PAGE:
Friday, August 29, 2014

Microcontroller and the adlib sound card.

Saw this article (http://www.raphnet.net/electronique/adlib/adlib_en.php) about connecting an old eight (isa) bit sound card to the parallel port. Then I thought after looking at the connections that maybe the Arduino, RPi, Beagleboard, or the like  could also be used.  Just a matter of developing the software. Try this at your own risk. Then I thought there are lots of other old legacy eight bit cards that might be used (i.e serial, parallel, floppy, network, or etc).



Adlib information:
http://www.o-bizz.de/qbtuts/mallard/sbfaq.htm

http://www.shipbrook.net/jeff/sb.html


Embedded server with ISA network card

This embedded server was built with NE2000 compatible ISA network card (popular Realtek RTL8019, probably Davicom DM9008F also) and ATmega32 microcontroller. I've bought RTL8019 card branded as "Planet" for $1.50.
You can find souce code and basic schematic at http://www.ulrichradig.de/. There may be some changes to pin assignment so please refer to and/or modify rtl8019.h file to suits your needs.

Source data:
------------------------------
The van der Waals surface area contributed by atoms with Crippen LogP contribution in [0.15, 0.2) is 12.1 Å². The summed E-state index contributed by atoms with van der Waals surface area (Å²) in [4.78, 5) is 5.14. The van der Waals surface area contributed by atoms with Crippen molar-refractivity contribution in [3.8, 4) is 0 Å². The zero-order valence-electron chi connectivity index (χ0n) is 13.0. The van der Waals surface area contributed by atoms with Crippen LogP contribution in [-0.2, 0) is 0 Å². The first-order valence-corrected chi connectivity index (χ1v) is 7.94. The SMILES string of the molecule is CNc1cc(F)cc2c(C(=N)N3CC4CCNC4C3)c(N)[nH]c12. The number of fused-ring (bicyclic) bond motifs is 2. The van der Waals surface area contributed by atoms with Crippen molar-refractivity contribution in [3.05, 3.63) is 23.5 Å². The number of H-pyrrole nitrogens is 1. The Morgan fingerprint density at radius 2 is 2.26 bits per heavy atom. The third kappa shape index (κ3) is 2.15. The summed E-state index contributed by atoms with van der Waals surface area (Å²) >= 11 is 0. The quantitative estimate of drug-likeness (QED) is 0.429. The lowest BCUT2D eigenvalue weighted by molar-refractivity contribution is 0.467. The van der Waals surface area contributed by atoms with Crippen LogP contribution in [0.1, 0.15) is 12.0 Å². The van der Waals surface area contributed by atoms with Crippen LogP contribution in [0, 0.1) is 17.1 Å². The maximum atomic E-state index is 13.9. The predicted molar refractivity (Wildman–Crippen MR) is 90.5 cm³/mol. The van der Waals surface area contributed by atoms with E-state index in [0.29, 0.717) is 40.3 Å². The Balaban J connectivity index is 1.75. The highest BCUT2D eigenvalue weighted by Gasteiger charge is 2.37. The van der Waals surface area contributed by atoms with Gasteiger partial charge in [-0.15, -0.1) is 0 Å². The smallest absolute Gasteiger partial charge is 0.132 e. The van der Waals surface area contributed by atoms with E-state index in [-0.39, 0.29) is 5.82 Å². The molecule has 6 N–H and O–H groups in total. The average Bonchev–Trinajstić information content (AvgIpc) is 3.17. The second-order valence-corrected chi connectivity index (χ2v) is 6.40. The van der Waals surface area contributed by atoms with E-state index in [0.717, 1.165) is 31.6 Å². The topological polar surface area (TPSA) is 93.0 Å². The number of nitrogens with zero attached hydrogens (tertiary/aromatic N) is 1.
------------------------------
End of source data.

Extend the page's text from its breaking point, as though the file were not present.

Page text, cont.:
Device worked as telemetry server for over a year (V 2007 - VI 2008). It was replaced by more functional (firmware) and smaller PIC18F67J60 circuit. ISA card webserver is still cheaper and may be easier to start with since AVR requires less complex programmer that PIC18FxxJ.
To allow regular measurement database update I've added to original microserver some code that works as - very simple and not reliable - TCP/HTTP client that sends POST request every few minutes.
Project should compile with WinAVR-20060421.
mikroserwer_20080331.zip (97kB)
Please note that I did not tested this microserver in any hostile environment nor tested with fuzzer or similar tool. There could be some errors leading to uncontrolled behavior - i.e. there is possible buffer overrun in http.c:
  unsigned char File_Name[13];
  if ( memcmp(&buffer[tcpdata],"GET /",5) == 0) 
   {
   char *tmppointer = &buffer[tcpdata + 5];
   unsigned char counter = 0;
   while (* tmppointer != 0x20)
    {
    File_Name[counter] = *tmppointer++;
    counter++;
    }  
  
It is recommended to hide microserver behind NAT and limit forwarded ports only to minimal required set.
Photos:
100_0582.jpg 100_0581.jpg

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